This whole sequence has the feel of an erotic folk tale, unreal and ghostly. The princess and her servant are both caked in blue paint that makes them glow eerily in the moonlight. Weerasethakul, as is his habit, never explicitly connects this tale to the rest of the film, but its implications are obvious. If it's a past life of Boonmee, we're meant to wonder what part he plays in this drama: is he the princess or the servant? Or even the catfish, since the film's opening scene seems to imply that one of his past lives was as a cow escaping from its owners and wandering off into the jungle. The themes of aging and loss reverberate throughout the film, as Boonmee thinks back on his life, regretting what he's lost and what he's done, lamenting his illness and weakness as compared to his youthful vibrancy. The princess, looking into the lake, sees herself as a younger woman and wishes she still looked like that — but then she pushes her lover away, accusing him of fantasizing about her younger self. She speaks of the woman in the reflection as though she was another person altogether, as though she wasn't simply an earlier image of herself, frozen in time at a particular moment. It's as though she's disconnected from the past, disassociated from her own memories. Maybe that's why photographs, mementos of the past, are so important, why at Boonmee's familial reunion with his wife and son, he pulls out photo albums to look at with them, poring over these images of particular moments of time from the past. When we look at photos, we remember ourselves in earlier times as though catching glimpses of someone else's story, some younger person we only vaguely remember being. It's as though our "past lives" are just earlier moments, earlier ages, from the same long life.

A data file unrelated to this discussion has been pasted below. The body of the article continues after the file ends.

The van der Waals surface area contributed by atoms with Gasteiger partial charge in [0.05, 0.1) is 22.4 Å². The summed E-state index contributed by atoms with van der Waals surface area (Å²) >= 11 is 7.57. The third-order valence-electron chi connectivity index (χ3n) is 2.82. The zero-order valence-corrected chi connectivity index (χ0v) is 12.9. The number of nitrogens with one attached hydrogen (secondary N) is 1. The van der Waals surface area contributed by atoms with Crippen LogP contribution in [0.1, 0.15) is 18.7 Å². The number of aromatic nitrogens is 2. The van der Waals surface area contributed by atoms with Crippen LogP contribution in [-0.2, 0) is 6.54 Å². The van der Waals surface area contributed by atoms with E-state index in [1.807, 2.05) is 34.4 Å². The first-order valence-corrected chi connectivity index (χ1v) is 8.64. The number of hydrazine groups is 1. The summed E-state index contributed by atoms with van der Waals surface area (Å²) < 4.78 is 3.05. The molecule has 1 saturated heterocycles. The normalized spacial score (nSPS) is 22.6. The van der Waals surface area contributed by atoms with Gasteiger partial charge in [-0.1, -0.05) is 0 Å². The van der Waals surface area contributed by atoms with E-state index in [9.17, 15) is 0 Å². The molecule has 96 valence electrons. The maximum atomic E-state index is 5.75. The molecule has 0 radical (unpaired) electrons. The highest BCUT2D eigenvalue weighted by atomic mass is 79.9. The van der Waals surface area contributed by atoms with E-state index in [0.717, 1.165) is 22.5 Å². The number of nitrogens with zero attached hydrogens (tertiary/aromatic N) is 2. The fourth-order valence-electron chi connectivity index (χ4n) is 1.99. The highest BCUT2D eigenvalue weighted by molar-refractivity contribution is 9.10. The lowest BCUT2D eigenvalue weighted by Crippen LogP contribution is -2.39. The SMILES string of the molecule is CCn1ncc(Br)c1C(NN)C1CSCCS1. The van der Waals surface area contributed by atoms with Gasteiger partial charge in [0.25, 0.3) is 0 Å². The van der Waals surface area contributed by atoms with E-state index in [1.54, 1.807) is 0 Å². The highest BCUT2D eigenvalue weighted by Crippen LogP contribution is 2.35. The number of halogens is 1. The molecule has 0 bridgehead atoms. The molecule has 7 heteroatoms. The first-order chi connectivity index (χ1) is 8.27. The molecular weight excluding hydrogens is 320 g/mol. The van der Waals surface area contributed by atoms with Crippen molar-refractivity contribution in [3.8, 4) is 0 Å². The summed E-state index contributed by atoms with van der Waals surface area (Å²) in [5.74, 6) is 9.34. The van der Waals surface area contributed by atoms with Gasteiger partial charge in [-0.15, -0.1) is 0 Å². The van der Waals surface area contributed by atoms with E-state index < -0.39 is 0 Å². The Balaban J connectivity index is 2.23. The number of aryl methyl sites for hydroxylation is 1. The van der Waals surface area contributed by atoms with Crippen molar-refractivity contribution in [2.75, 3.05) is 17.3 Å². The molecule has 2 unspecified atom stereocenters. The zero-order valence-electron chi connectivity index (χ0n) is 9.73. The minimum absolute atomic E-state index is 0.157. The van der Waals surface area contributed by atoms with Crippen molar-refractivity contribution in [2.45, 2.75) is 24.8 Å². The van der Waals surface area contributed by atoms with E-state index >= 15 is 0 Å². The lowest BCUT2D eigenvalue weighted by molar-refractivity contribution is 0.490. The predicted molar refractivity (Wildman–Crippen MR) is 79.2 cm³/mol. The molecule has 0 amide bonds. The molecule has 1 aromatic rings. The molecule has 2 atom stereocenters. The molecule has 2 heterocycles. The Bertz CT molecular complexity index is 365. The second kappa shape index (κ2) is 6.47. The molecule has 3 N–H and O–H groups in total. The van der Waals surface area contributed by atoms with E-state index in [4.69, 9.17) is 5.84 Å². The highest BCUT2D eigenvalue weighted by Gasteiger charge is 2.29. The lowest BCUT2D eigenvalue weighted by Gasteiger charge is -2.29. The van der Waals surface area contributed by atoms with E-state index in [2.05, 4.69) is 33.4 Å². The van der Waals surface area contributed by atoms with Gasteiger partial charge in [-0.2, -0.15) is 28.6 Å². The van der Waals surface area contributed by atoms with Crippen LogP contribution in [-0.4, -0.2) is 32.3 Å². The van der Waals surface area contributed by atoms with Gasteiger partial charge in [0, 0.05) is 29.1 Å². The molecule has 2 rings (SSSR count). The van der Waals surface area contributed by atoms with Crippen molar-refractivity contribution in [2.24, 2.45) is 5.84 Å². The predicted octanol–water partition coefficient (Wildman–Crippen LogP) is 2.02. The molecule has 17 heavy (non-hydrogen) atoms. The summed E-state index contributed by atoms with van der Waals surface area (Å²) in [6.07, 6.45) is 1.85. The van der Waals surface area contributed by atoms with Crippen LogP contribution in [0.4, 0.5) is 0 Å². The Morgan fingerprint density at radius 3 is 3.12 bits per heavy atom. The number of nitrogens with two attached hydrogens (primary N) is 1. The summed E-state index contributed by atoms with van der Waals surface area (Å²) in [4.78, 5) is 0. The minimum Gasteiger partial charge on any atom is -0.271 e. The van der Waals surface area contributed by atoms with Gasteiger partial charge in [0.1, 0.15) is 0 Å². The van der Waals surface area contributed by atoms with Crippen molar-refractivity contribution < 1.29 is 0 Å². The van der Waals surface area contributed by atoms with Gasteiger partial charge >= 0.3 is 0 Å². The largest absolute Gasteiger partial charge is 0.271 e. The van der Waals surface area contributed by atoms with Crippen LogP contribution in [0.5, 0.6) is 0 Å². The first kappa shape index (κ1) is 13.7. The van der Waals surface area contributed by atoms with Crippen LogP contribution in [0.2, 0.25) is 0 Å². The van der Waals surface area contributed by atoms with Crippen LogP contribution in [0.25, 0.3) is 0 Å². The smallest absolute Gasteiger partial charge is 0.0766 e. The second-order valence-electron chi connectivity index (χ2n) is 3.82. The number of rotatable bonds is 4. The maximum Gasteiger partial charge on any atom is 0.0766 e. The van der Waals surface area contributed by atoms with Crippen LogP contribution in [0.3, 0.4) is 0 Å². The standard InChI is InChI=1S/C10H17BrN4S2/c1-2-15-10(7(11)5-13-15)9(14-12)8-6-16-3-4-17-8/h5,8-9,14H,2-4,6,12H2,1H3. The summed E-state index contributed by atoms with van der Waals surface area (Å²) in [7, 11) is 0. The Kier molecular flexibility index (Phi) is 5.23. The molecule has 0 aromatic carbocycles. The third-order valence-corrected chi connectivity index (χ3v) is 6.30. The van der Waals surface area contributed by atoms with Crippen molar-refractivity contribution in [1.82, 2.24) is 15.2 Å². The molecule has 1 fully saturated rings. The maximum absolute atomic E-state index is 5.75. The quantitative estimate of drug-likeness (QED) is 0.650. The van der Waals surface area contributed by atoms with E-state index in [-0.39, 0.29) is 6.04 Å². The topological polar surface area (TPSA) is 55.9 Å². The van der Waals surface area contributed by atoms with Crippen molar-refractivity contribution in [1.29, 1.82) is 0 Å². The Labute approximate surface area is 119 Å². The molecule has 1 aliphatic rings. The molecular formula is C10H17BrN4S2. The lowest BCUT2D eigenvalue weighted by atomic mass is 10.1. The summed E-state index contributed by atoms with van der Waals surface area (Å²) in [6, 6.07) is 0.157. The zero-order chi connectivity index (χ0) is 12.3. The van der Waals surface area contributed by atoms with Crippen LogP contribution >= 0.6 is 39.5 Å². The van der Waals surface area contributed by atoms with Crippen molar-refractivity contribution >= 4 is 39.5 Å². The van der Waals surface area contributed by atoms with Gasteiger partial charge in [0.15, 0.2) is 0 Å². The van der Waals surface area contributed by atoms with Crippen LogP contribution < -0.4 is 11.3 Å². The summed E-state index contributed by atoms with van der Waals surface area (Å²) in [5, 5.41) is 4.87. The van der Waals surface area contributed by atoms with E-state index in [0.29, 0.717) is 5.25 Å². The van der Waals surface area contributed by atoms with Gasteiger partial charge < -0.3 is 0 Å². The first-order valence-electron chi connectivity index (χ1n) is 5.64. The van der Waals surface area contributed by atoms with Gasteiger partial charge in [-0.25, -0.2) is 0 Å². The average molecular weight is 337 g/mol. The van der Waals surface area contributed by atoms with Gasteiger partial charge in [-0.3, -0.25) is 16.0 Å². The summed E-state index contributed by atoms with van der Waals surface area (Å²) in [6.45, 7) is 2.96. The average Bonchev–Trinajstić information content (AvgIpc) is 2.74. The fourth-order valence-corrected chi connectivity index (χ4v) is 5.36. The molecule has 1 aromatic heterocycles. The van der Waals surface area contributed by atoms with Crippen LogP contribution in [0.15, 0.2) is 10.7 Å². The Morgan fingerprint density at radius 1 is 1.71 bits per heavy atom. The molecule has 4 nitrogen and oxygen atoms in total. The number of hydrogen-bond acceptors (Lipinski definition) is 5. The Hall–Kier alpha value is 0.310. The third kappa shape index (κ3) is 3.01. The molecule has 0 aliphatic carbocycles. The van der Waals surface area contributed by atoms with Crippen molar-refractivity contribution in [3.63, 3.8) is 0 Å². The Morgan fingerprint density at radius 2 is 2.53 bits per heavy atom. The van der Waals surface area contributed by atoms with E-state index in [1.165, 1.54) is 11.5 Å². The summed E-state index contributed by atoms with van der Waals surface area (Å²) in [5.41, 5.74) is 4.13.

There is a political component to memory here, as well. One of Boonmee's regrets is his time spent as a soldier, violently suppressing communists for the government. He says that he believes his illness is the payback of karma for all the men he's killed. Jen shrugs off such concerns, saying that he was only serving his nation, but she does seem proud of her father, who had apparently resisted the violence to some extent. He'd been sent into the woods to hunt people, she says, but instead he hunted animals, communing with nature and avoiding the horrors of killing. The film is subtly haunted by this violent, military past, a mostly unspoken past of bloodshed and repression.